It’s the wedding lehenga that took our breath away - hand-crafted and fully customised with the couple’s love story! An unusual colour scheme - white and gold - in a country that loves the bridal red; and a bride who does NOT like Indian-wear in any form really set this story apart! We spoke to Kresha Bajaj of Koecsh Studio about the story behind her stunning, customised bridal lehenga.
Not That Kind Of Girl
“I’ve never had a liking for traditional Indian clothes. Black is my favourite colour and my personal style is very Western and edgy,” says Kresha. Her label Koecsh is a reflection of this. When she was asked to show her label at Lakme India Fashion Week in 2014, she decided to experiment with Indian-wear, and designed wedding lehengas with capes and sarees with spiked boots, for example. It’s this design sensibility that filtered down to her own trousseau when she was designing clothes for her wedding functions - sangeet, mehendi, pheras and reception.
“I knew I had to wear traditional for my wedding outfit. I went to a lot of shops and saw some exquisite clothes. I liked them on others but nothing was me,” she shares. That’s when she took the decision to make all her own clothes with the help of her “amazing” Koecsh team. The first step was to learn the traditional Indian embroidery techniques - zardozi, aari, nakshi, sallie etc - which she had never used before. “The bridal lehenga is the set piece of the trousseau. But it’s only worn once and then just lies in the closet. Then I remembered that Adrienne Maloof of the Real Housewives of Beverly Hills Fame had framed her wedding dress and I planned to do exactly that - hang it as art in my walk-in closet,” says Kresha.
Our Story Of Love
She also wanted her wedding dress to tell the story of her and Vanraj’s relationship. But she was aware that it could look “super-comical and silly”. Which is why she chose to choose only specific details - like an Instagram post by Vanraj of her wearing the engagement ring after the proposal in Maldives. She also did a panel with her version of the same moment - this time taken from her Instagram account.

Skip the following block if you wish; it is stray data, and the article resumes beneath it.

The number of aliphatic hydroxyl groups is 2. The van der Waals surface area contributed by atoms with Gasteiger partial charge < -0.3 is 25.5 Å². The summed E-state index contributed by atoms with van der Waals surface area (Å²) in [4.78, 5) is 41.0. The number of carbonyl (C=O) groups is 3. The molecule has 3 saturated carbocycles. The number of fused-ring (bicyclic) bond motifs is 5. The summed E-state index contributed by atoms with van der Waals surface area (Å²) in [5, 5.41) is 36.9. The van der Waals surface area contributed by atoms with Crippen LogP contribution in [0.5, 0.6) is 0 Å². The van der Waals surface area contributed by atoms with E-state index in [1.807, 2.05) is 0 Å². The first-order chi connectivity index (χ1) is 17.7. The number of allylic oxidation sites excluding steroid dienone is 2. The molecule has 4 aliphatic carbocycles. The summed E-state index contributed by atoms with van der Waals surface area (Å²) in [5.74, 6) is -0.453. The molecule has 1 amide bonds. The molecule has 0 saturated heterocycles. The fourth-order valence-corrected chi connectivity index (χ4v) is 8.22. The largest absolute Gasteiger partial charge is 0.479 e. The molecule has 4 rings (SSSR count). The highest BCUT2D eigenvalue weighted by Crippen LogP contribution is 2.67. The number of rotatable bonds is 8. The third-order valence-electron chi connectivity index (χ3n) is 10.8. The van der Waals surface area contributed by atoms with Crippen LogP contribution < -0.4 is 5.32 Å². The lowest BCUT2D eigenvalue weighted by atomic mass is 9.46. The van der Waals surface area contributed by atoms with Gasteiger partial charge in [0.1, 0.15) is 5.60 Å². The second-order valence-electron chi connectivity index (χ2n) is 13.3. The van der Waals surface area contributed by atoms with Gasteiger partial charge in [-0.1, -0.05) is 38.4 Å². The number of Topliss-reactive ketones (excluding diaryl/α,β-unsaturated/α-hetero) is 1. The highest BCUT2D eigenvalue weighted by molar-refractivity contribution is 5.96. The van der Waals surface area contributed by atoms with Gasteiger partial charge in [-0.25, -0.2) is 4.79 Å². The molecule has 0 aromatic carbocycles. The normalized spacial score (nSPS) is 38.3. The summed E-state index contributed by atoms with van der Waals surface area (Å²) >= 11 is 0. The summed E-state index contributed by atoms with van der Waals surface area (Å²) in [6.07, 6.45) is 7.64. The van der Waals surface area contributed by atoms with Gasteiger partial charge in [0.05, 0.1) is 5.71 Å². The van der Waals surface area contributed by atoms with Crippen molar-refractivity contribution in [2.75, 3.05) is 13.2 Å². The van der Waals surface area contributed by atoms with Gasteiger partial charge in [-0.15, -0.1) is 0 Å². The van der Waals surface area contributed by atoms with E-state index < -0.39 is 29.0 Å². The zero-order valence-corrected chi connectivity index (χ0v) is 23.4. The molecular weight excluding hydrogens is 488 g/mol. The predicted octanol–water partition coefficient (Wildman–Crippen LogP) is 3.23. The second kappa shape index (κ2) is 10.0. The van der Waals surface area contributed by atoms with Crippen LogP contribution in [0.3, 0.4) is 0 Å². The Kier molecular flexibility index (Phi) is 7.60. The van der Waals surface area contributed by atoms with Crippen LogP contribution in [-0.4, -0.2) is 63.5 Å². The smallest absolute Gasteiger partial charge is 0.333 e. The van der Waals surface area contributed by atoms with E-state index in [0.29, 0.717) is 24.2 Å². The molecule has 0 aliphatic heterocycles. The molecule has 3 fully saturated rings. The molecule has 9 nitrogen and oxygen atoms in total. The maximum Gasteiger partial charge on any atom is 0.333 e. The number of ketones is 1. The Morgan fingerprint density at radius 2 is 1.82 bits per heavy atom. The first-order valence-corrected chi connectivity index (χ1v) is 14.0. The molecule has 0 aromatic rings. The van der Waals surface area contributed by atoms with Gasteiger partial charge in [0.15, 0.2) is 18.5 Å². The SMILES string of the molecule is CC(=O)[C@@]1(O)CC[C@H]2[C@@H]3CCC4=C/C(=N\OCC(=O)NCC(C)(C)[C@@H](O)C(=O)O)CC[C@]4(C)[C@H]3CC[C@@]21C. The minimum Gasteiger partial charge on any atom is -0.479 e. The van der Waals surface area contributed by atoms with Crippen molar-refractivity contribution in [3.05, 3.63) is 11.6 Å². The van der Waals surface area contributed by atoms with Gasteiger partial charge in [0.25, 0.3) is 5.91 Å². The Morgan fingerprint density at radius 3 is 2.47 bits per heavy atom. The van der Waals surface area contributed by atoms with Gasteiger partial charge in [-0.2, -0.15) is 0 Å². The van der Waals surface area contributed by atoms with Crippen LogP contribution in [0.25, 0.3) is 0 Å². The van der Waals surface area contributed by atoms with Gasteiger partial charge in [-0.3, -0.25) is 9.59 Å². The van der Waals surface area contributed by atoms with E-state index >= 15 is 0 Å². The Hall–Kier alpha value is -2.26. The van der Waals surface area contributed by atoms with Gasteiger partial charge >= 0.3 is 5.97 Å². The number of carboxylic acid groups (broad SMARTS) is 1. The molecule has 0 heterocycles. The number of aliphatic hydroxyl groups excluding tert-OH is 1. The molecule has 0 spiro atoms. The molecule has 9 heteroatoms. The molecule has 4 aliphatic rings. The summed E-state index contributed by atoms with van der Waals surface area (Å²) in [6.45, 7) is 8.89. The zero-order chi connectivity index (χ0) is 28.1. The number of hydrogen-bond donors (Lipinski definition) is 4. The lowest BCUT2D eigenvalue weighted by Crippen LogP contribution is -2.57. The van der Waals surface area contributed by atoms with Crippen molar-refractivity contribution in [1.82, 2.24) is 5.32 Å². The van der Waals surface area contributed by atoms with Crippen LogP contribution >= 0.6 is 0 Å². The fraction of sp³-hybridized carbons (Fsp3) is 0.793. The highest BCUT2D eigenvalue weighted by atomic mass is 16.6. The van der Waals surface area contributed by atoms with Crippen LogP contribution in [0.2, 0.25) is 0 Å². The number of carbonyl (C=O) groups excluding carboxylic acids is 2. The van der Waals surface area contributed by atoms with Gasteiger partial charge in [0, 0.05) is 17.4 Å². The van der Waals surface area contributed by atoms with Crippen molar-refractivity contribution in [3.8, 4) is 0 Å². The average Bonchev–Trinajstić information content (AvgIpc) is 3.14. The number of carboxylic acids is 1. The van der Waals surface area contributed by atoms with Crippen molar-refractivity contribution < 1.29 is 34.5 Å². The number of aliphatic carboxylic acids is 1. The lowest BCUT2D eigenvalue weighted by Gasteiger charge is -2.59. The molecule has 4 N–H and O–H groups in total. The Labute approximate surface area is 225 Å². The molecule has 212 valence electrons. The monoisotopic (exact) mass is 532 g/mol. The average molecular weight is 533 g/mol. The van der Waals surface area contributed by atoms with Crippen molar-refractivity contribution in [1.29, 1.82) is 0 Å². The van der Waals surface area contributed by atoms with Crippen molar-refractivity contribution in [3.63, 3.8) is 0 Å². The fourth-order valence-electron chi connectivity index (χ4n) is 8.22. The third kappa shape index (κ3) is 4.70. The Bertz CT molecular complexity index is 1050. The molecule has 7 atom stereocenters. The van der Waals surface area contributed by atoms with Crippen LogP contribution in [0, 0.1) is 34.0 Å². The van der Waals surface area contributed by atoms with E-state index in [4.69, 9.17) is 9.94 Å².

The couple had met at a charity fund-raising event for saving the cetaceans so she decided to embroider the hem with dancing dolphins. Another kali shows a moment from their first trip to The Leela Palace in Udaipur, when they were visiting to finalise their wedding arrangements.
The Wedding Lehenga
Kresha used tulle and a novelty silk fabric - which is actually used for making sherwanis - for the construction of her bridal lehenga. “It doesn’t have the sheen which most Indian silk fabrics do but has a vibrant matte finish instead. It’s very lightweight and holds embroidery really well,” says the designer.Once her vision for the outfit was in place, Kresha started drawing out the kalis on huge sheets of paper. The designs were then transferred to the cloth and embroidered in a combination of arri and zardozi. Zari work was used for specialised work, for example their names picked out in her own handwriting. For the lehenga shape, Kresha went with a simple and classic 12-kali wedding lehenga. To keep the A-line shape, she added a little bit of can-can.. Her blouse had an all-over chequered pattern and had little flowers in a diamond-shape picked out in silk thread. Kresha draped a georgette dupatta- with the border of jumping dolphins! - on her body. The net chunari which she took on the head had a simple border of floral bootis. The entire trousseau-making process took close to 3-and-a-half months. “I did nothing nothing else during this time to the chagrin of my family,” she laughs.“My bridal lehenga reflects my design sensibilities - there aren’t many florals or vines, but a lot of graphic elements and geometrics. It’s the technique of embroidery that makes it look Indian,” shares the newlywed. All her jewellery was designed by her husband who had no idea how her lehenga looked! He just designed a classic jadau set for her which she saw only two days before the wedding. She plans to frame her wedding lehenga right opposite her dresser in her new home.
Congratulations, you two love birds!
Images shot by The House of Pixels and shared by Kresha Bajaj.
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